Having already produced a set of standard Union infantry, this set is a scaled down copy of two A Call To Arms 1:32 sets - 'Union Iron Brigade' and 'Union Coloured Infantry'. As a result we get the 4 poses from each of these sets.
The Iron Brigade was formed in October 1861 from several regiments from the Western states, and got its nickname after the Battle of South Mountain in September of the following year. Though it suffered appalling casualties it continued, in one form or another, throughout the war, and earned a considerable reputation. Its commander, John Gibbon, introduced the uniform most associated with it at Fredericksberg. This uniform, of Hardee hat, long frock coat and white gaiters (which were found to be unsuitable and disappeared inside a year) is accurately depicted here in every detail. Equipment in the field varied widely over time, but these men seem to be well equipped.
For the men with Hardee hats four poses is never enough to depict a body of men involved in all aspects of a battle, and here we have a man marching, one standing with bayonet forward and two in the act of reloading. Anyone wanting to build up a representation of the Iron Brigade is unlikely to find that sufficient. Of course the frock coat and Hardee hat were not exclusive to the Iron Brigade, and were worn alongside the more familiar sack coat and fatigue hat by many men, so these figures can be dispersed in other units too.
Many tens of thousands of 'coloured' troops fought for the Union during the war. The first 'black' regiment was mustered in 1862 and by the end of the war 10% of the whole army was coloured. However these regiments wore uniforms with no special distinctions, and in figures in this scale it is indeed a tall order to portray a particular racial type in the features of the face, though clearly such an attempt has been made here. All these men wear the frock coat and fatigue cap common throughout the army, and are similarly equipped in standard fashion (however many black troops chose to wear the smarter frock coat, as here, due to their pride in fighting for the Union). Our only observation is with the knapsack given to the marching figure in the bottom row, which is very square and regular; most knapsacks were 'soft' - essentially bags - although some militia did have stiffened boxes like this, but by the time black troops were raised the 'hard' pack would be unlikely. Once again we only have four poses, though the four chosen are more likely to find favour with customers. The poses of marching, advancing, firing and standing are more useful than those of the Iron Brigade, but again four poses is really not enough.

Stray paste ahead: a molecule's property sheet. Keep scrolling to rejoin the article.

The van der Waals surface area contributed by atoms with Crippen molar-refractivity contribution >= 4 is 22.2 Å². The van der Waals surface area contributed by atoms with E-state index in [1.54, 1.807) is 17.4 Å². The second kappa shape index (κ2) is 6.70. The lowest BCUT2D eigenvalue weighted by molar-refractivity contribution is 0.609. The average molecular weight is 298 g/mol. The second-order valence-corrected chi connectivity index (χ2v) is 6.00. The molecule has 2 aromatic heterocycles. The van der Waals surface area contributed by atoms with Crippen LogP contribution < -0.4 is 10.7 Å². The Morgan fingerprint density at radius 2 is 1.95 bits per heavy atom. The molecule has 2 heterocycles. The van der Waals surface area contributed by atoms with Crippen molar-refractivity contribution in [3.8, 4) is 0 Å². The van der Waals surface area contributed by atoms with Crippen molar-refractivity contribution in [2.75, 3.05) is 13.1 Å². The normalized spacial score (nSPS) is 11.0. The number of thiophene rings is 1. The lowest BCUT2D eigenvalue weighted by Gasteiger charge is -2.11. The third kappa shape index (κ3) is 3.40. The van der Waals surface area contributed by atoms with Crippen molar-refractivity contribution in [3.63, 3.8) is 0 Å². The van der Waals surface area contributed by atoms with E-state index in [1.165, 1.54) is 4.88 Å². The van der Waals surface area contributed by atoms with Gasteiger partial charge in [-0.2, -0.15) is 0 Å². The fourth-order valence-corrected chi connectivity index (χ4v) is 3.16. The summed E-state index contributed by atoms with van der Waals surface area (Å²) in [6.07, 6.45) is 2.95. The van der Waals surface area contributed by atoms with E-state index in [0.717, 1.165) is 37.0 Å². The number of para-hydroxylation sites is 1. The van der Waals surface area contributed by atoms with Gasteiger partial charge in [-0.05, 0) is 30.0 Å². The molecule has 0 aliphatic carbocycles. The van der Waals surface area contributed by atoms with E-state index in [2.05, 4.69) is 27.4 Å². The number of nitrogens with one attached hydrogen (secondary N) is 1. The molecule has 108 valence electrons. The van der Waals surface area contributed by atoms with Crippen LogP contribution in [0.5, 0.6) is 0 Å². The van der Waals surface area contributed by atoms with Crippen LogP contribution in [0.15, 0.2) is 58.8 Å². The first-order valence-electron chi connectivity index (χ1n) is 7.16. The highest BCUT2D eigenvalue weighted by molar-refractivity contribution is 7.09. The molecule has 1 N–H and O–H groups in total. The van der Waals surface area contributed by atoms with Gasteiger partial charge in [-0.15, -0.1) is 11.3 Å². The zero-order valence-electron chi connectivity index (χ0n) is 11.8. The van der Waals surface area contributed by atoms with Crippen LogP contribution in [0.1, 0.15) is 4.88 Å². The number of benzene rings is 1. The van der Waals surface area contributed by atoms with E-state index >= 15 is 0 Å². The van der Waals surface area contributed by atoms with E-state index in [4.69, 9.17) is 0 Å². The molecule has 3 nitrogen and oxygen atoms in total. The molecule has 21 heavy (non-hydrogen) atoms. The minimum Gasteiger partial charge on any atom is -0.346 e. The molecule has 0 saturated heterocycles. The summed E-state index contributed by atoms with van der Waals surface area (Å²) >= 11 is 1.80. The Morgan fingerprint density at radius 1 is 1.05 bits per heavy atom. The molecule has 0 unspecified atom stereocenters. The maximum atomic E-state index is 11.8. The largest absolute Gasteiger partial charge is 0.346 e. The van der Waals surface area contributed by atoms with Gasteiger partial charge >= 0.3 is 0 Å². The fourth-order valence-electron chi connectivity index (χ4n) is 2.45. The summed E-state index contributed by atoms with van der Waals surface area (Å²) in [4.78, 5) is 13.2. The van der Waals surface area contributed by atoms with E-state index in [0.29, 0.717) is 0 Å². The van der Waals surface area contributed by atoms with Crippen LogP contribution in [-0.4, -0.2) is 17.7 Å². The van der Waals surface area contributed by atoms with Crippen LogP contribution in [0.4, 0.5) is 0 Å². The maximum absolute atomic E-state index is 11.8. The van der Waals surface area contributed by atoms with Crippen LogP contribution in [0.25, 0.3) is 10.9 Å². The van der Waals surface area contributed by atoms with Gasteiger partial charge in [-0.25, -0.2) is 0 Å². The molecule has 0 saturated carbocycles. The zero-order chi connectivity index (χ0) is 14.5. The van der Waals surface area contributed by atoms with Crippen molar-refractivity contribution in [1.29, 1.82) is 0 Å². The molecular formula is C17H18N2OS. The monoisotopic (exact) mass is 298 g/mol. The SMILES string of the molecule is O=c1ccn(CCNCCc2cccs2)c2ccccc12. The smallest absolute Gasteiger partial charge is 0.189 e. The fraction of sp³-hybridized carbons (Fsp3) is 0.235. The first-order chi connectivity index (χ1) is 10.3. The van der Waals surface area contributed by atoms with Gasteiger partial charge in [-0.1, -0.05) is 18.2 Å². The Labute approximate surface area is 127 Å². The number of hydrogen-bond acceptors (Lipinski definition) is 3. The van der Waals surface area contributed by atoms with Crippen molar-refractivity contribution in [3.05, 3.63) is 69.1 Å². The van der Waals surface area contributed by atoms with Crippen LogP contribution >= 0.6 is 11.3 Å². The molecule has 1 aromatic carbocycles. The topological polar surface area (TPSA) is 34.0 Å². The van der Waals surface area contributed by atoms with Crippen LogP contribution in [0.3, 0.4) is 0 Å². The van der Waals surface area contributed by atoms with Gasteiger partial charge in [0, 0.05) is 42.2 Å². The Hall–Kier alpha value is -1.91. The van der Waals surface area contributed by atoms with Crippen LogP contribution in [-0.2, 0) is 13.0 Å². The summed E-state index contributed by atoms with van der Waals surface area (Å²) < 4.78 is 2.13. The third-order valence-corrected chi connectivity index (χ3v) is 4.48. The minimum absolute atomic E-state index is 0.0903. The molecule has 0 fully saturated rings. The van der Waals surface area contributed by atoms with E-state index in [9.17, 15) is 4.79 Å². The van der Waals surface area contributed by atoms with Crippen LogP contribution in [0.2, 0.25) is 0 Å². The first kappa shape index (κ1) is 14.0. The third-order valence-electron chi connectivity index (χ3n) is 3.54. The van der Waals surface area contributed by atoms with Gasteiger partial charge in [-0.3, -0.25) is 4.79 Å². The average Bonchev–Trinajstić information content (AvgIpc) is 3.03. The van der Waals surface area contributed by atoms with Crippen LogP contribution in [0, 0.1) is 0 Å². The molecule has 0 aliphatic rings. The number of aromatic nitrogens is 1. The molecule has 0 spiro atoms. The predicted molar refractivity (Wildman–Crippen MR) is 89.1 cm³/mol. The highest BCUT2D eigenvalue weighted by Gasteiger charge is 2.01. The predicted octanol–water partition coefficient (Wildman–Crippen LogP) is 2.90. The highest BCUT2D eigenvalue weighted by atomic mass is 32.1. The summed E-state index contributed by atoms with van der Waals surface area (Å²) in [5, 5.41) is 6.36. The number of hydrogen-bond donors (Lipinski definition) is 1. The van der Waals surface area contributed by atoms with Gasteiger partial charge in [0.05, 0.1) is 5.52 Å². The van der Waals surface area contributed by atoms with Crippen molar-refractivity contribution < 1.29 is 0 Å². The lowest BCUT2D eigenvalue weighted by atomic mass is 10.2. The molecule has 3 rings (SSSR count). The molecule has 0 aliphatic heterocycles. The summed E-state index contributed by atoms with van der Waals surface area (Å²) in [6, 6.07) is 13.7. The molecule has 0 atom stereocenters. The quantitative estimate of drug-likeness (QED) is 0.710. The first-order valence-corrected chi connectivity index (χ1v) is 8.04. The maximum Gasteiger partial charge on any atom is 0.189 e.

As with all the original A Call To Arms figures so far released, all in this set are nicely sculpted with plenty of clear detail and natural poses. Flash is more of a problem than on some other sets, but this is not too serious. However the very small number of poses simply leaves the customer wishing for much, much more.